In early March, the U.S. House of Representatives passed H.R. 1, a sweeping change to our election laws promoted by the Democratic Party as the “For the People Act.” This bill now goes to the Senate.
The bill passed the Democrat-controlled House on a largely party-line vote of 220-210. All Republicans voted against the bill.
In an email sent out on March 10, Congressman Dean Phillips (DFL, CD3) took particular pride in its passage. Phillips wrote, “A landmark anti-corruption, voter protection, and campaign finance reform package, [H.R.1] begins the important work of elevating common interests over special interests and making it easier for eligible Americans to vote.”
H.R, 1 makes it clear that Rep. Dean Phillips has not grasped one of the fundamental issues that divided Americans in the last election. Masooma Haq has written an extensive analysis of this billl that appeared in the Epoch Times. The legislation transfers authority over how elections are administered from states to the federal government and makes permanent many voting rules that opponents say lead to voter fraud.
Among its many provisions, the bill
• Mandates automatic voter registration in all 50 states. Any person who gives their information to government agencies such as the Department of Motor Vehicles, a public university, or a social service agency would be registered to vote. No provision is made to ensure the person is legally entitled to vote.
• Mandates same-day and online registration
• Denies states the right to require an individual to provide any form of identification as a condition of obtaining an absentee ballot
• Does away with witness signature or notarization requirements for absentee ballots
• Enables any designated person to return any number of absentee ballots to any ballot drop-off location or election office, so long as the person doesn’t receive compensation based on the number of ballots collected (no safeguards against ballot harvesting)
• Forces states to accept absentee ballots received up to 10 days after Election Day
• Makes it illegal to verify the address of registered voters, cross-checking voter registration lists to find individuals registered in multiple states, or ever removing registrants who have not voted, no matter how much time has elapsed
• Bans state voter ID laws and forces states to accept signed statements from individuals claiming to verify who they say they are.
• Shields non-citizens from prosecution if they are registered to vote automatically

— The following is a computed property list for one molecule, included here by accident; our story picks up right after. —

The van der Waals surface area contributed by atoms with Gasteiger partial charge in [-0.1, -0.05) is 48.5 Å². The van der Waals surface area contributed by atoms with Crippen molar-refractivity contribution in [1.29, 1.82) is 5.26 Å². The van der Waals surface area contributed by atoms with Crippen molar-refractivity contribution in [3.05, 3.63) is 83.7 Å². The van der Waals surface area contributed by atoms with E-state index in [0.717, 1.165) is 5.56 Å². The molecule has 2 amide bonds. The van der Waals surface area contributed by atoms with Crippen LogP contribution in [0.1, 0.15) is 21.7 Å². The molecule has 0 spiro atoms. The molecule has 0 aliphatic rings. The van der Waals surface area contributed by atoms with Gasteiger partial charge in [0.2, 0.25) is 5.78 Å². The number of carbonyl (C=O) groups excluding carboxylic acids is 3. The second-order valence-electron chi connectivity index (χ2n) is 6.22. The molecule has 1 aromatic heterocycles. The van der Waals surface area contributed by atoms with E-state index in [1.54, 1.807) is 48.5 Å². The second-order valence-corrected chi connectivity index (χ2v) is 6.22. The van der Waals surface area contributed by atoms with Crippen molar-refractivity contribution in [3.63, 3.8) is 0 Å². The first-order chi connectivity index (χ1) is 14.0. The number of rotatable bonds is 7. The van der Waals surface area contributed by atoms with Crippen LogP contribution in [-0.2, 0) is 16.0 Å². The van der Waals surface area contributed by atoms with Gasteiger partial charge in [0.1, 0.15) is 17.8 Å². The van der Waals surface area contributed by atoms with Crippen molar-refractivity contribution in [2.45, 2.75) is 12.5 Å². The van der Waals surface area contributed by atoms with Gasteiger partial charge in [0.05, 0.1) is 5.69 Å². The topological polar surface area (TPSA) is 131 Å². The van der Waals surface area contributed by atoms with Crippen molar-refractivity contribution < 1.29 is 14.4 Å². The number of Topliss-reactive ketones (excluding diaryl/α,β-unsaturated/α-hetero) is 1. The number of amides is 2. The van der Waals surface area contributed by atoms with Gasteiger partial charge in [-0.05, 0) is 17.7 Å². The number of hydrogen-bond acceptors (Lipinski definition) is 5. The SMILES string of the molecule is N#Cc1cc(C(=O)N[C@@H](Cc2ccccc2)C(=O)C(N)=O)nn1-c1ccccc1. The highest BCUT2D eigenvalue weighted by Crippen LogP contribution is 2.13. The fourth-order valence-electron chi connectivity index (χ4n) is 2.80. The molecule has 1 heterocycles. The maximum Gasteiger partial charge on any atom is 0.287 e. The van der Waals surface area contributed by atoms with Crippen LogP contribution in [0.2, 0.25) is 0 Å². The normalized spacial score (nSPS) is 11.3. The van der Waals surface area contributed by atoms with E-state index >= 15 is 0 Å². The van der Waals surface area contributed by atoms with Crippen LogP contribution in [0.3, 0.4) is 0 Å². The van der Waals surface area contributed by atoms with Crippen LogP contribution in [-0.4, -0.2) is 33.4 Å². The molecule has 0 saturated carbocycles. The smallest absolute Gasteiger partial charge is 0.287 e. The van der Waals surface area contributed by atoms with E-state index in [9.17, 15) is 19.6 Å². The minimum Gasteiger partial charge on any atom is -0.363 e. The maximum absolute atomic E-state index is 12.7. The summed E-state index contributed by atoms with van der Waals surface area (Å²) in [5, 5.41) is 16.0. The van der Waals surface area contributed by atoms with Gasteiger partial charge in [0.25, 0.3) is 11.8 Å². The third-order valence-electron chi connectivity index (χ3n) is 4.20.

• Requires same-day voter registration to be implemented in time for the elections in 2022.
• Allows 16-year-olds to register to vote
• Permits campaign donations to be used for candidate personal expenses
• Changes the composition of the Federal Elections Commission in such a way that all of its members could be associated with a particular political party
• Requires colleges and universities to hire “campus vote coordinators” and would incentivize voter registration by giving grants to institutions that have a high registration rate.
“In the face of reprehensible attempts to suppress voters and insidious foreign interference campaigns, the health of our Democracy is as urgent today as it was when I first ran for office in 2018,” said Rep. Phillips. “H.R. 1 is a critical step in the right direction, and I am proud to have contributed to this landmark legislation that ends politics as usual and returns power to the people—a key priority for Democrats and Republicans alike.
Phillips clearly does not understand that the priority of Republicans is to protect the integrity of our election process, as it should be for Democrats as well. What Phillips calls “voter suppression” is, in fact, a deeply felt concern about insidious moves to weaken ballot protections.
Republicans believe strongly that our individual vote should be as secure as the dollars in our bank accounts. The need to prove who you are to remove money from your account is not considered “saver suppression.” We certainly don’t feel that the requirement to prove who we are when we get on a commercial airplane is “flyer suppression.”
In our democracy, every citizen should have the right to exercise one vote on any ballot question or election. We hold that individual vote to be precious. While it is illegal to embezzle money that we deposit in a bank, we expect that banks will maintain strict procedures to minimize the opportunities to embezzle.
Rep. Phillips needs to show that he respects the concerns of a significant number of his constituents that the opportunities for voter fraud need to be strictly minimized, not expanded as is the case with H.R. 1.
Are we making up the case that opportunities for voter fraud exist? We leave to the reader a recent article in the Epoch Times that 90,000 ballots mailed to registered voters in Nevada’s largest county were returned undeliverable. Dean Phillips would have us believe that there is nothing to worry about here.